Mar 152009
 

When dealing with workflows, a commonly requested feature is the ability to have automated E-Mails sent out from the workflow.  Alfresco documents a way to do this via the AlfrescoJavaScript action, by writing some Javascript code to send out the E-Mail.  While this approach provides great flexibility, it also requires your Javascript skills to be up to par.  Wouldn’t it be great to have a specialized E-Mail action instead that could be configured via XML?  Of course it would.

Here’s a simple example of how such an action could be used:

<action class="org.alfresco.repo.workflow.jbpm.Mailer" config-type="bean">
   <to>alfresco@localhost</to>
   <from>info@alfresco.com</from>
   <subject>Content awaiting review!</subject>
   <text>New changes have been submitted and are awaiting your review!</text>
</action>

This is a bit easier to work with as a workflow author than having to code an E-Mail action being sent via Javascript. It does have some limitations though in this simple form, so let’s enhance it a little further. A few things that might be desirable include:

  • Comma and/or semicolon separated E-Mail addresses
  • Variable resolution of E-Mail addresses
  • Variable resolution of task assignee E-Mail addresses (bpm:assignee)
  • Variable resolution of multiple task assignee E-Mail addresses (bpm:assignees)
  • Variable resolution of task group assignee E-Mail addresses (bpm:groupAssignee)
  • Variable resolution of multiple task group assignee E-Mail addresses (bpm:groupAssignees)
  • Variable resolution within the subject and body text

By implementing an Alfresco jBPM action to handle these various requirements, one could ultimately specify a quite dynamic E-Mail action, such as the following:

<action class="org.alfresco.repo.workflow.jbpm.Mailer" config-type="bean">
   <to>bob@example.com, ${bpm_groupAssignees}, ${somewf_somePersonsEmail}, jane@example.com</to>
   <from>info@alfresco.com</from>
   <subject>Content awaiting review!</subject>
   <text>New changes have been submitted and are awaiting your review!</text>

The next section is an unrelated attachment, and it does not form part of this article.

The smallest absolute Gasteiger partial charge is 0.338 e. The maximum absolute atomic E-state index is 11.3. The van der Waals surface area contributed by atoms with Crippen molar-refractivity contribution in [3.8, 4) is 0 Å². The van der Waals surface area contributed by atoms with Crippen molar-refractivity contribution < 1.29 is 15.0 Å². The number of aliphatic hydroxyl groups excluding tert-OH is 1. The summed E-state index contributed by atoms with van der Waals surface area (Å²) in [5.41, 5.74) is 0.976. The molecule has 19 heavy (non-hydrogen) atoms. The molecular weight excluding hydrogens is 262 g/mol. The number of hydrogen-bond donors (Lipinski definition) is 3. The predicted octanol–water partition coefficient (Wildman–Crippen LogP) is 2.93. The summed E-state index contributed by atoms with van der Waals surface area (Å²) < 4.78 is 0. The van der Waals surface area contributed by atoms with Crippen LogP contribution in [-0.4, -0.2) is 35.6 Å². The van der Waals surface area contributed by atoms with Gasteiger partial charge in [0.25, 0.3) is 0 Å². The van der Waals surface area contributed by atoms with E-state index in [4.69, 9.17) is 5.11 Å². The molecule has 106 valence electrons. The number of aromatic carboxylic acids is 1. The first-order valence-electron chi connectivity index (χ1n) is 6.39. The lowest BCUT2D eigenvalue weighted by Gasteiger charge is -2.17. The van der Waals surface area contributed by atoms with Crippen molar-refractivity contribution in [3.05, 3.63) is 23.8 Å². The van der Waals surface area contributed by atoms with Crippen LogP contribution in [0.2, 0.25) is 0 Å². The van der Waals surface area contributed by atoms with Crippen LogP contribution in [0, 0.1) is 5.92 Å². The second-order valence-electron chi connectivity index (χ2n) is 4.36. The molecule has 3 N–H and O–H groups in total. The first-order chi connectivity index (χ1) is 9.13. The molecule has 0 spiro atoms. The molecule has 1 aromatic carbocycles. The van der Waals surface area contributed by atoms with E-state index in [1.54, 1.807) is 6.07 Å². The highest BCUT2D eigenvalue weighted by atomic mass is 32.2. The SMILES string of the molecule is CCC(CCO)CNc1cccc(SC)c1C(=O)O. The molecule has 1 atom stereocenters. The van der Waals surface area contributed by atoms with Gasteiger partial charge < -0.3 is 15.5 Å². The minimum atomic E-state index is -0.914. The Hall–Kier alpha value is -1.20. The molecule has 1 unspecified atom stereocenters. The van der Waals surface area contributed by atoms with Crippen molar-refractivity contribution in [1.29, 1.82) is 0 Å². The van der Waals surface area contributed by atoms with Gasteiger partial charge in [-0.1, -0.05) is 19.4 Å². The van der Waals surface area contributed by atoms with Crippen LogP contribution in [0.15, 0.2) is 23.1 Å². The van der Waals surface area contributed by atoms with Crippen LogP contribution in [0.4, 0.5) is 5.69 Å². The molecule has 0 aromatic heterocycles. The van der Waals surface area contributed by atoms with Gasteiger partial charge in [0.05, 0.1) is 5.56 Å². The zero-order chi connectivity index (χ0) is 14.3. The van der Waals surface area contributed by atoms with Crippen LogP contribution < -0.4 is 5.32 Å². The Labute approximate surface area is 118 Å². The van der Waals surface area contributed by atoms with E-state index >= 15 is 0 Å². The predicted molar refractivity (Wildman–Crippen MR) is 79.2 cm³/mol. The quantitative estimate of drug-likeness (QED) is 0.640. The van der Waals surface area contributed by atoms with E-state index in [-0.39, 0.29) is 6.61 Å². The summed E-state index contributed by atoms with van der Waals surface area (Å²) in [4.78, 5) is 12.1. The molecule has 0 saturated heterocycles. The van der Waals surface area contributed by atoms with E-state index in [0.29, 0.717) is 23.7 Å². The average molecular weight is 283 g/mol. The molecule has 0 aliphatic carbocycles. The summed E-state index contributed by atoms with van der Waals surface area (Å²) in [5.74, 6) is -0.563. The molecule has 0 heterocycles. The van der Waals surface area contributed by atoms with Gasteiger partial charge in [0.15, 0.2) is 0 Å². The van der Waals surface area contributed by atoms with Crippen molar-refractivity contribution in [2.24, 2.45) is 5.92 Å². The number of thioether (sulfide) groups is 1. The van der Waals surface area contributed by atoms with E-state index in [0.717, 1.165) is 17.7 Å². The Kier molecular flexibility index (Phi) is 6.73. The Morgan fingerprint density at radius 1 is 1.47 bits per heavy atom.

</action>

Further enhancements could include leveraging E-Mail templates already registered with the repository.  To get your hands on an implementation of the E-Mail action described here, see improvement ALFCOM-2555 in Alfresco’s JIRA.  If you have suggestions for how to further improve this simple extension, please comment here!

Reblog this post [with Zemanta]
Oct 212008
 

I just got around to watching Friday’s webinar by Optaros about Alfresco in the media industry.  In it, Bob Fitzpatrick highlights three major points regarding how to increase online revenues:

  • Increase user engagement with your content
  • Extend the reach of your content
  • Enable API access to your content

As a prerequisite though, companies should be converting their content into assets that can be managed centrally.  In so doing, content can be easily related to other content and then be syndicated, retrieved by third parties, or composed and presented to users.

In addition to the aforementioned strategic goals, companies should strive to deliver on them in an efficient manner.  According to Bryan Spaulding, this means building a system with a Media Service Architecture that scales and enables exposure to PCs, mobile devices, and TVs.  And don’t forget to instrument your system such that feedback can be obtained to enable reporting and thus tweaking of the platform.  Jeff Potts reminds us that Alfresco and Optaros can be levaraged to get you there faster via their awesome capabilities.

What is interesting to me about all this is the different approach to the problem.  At Ringside Networks, we focused on the “beefy middle”, as Shaun Connolly so eloquently put it.  In a nutshell, this meant enabling social interactions in the context of existing web sites with existing users and content.  Restated in terms of a Ringside customer’s objectives, those three goals might look like this:

  • Increase user engagement with your web site
  • Increase the reach of your company/brand
  • Enable API access to your site’s social capabilities and/or users

In the Alfresco/Optaros case, the underlying premise is that content is of the utmost importance, and that people will pay to enable their users to interact with your content, or better yet to advertise around your content.  In the case of Ringside, it was all about identity and interaction on your site amongst your users, with new eyes sourced from various social networks.  SocialPass is taking yet another approach, which brings people to your site, regardless of where they came from.  Either way, people would pay to bring users to their web sites.